Muntej, from Wilson's School, sent us
screenshots showing that for the first pair of functions, using the
same input gave an output from $g$ which was twice the output from
Josh explained this by using
$f(x) = x^2 + 3x - 4$
$g(x) = 2x^2 +6x - 8 = 2(x^2 + 3x - 4)$
so $g(x) = 2f(x)$
He then went on to describe what happens to
$2f(x)$ will be twice as large as $f(x)$ for any value of x
including negative numbers, for example if $f(x) = -4$ then
$2f(x) = -8$. However, the solutions for $y = 2f(x)$ will be the
same as $y = f(x)$ because $2x0 = 0$. Thus, the graph $y = g(x)$ is
$y=f(x)$ stretched in the $y$ axis by scale factor $2$.
Henry from Latymer School did the same for
the second set of functions.
$f(x) = x^2 + 3x - 4 $
$g(x) = (2x)^2 + 3(2x) - 4 $
$x$ has essentially been doubled before being put into the function
so $g(x) = f(2x)$.
$y=g(x)$ is $y=f(x)$ stretched by scale factor $0.5$ parallel to
Josh told us that you can work out the
input numbers for which both machines give the same results by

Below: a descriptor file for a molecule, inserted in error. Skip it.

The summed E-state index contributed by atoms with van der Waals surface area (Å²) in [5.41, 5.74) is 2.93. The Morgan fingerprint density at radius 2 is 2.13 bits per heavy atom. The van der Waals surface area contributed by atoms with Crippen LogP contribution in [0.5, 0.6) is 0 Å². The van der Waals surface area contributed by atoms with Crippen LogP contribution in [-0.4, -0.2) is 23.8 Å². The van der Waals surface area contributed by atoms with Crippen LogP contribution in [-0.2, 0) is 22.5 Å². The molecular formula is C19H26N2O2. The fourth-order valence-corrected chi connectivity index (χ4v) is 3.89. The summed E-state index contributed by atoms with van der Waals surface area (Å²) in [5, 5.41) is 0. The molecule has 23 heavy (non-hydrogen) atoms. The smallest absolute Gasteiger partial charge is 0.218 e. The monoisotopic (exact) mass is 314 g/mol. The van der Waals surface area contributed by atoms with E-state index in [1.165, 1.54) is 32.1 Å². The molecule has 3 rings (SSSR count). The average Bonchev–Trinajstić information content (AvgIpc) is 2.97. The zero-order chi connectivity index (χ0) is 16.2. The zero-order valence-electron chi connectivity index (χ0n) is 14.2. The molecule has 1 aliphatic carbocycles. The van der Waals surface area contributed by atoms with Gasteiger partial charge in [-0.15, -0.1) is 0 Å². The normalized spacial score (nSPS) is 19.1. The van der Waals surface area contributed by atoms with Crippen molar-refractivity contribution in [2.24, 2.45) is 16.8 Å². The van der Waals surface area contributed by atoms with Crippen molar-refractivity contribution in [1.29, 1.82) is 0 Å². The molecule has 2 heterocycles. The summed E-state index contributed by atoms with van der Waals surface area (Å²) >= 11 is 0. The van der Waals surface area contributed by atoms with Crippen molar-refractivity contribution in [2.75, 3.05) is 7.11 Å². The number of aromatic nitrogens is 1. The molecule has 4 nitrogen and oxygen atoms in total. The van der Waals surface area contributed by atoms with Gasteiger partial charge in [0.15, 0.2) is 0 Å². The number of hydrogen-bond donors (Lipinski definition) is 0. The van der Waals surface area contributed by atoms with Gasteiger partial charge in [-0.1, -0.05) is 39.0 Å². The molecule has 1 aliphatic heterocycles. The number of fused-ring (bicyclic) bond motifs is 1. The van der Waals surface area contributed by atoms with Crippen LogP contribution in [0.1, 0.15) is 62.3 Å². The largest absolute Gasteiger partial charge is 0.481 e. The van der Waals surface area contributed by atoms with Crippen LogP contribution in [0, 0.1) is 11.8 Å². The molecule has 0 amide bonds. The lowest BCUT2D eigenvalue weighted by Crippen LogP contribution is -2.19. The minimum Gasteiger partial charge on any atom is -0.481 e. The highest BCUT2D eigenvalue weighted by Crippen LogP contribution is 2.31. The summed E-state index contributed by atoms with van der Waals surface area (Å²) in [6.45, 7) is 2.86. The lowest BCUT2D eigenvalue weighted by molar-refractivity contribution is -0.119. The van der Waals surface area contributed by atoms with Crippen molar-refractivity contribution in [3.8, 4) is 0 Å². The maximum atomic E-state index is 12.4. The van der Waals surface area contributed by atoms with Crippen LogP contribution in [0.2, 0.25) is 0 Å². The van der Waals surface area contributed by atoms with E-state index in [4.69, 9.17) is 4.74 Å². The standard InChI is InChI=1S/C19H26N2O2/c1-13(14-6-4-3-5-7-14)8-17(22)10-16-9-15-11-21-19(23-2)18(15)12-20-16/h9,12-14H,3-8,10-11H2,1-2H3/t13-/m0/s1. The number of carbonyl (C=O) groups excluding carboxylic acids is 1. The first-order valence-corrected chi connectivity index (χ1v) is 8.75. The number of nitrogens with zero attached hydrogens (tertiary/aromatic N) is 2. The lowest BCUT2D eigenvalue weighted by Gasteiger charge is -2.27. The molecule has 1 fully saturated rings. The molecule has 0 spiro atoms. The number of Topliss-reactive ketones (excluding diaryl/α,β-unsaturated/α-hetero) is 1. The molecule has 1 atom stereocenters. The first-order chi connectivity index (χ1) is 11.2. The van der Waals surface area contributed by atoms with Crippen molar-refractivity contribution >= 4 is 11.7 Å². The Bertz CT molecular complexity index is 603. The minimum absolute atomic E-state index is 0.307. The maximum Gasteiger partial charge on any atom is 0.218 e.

calculating $f(x) = g(x)$, which is the same as finding where the
functions cross on a graph.He used algbra to find the solutions to
the second functions.
The $x$ value for which $g(x) = f(x)$ is:
$4x^2 + 6x - 4 = x^2 + 3x - 4$
$3x^2 + 3x = 0$
$x^2 + x = 0$
$x(x+1) = 0$
so $x = 0$ or $x = -1$ because $0(0 +1) = 0$ and $-1(-1+1) =
Ellen tried her own set of equations and
used graphs to show the transformations.
$f(x) = x^2 +2, g(x) = 2f(x) = 2x^2 +4$
This is a stretch in the y-axis because the y coordinates are being
$f(x) = x^2 - 4, g(x) = f(2x) = 4x^2 - 4$
This is a stretch in the x-axis because the x coordinates are being
Now see if you can explain these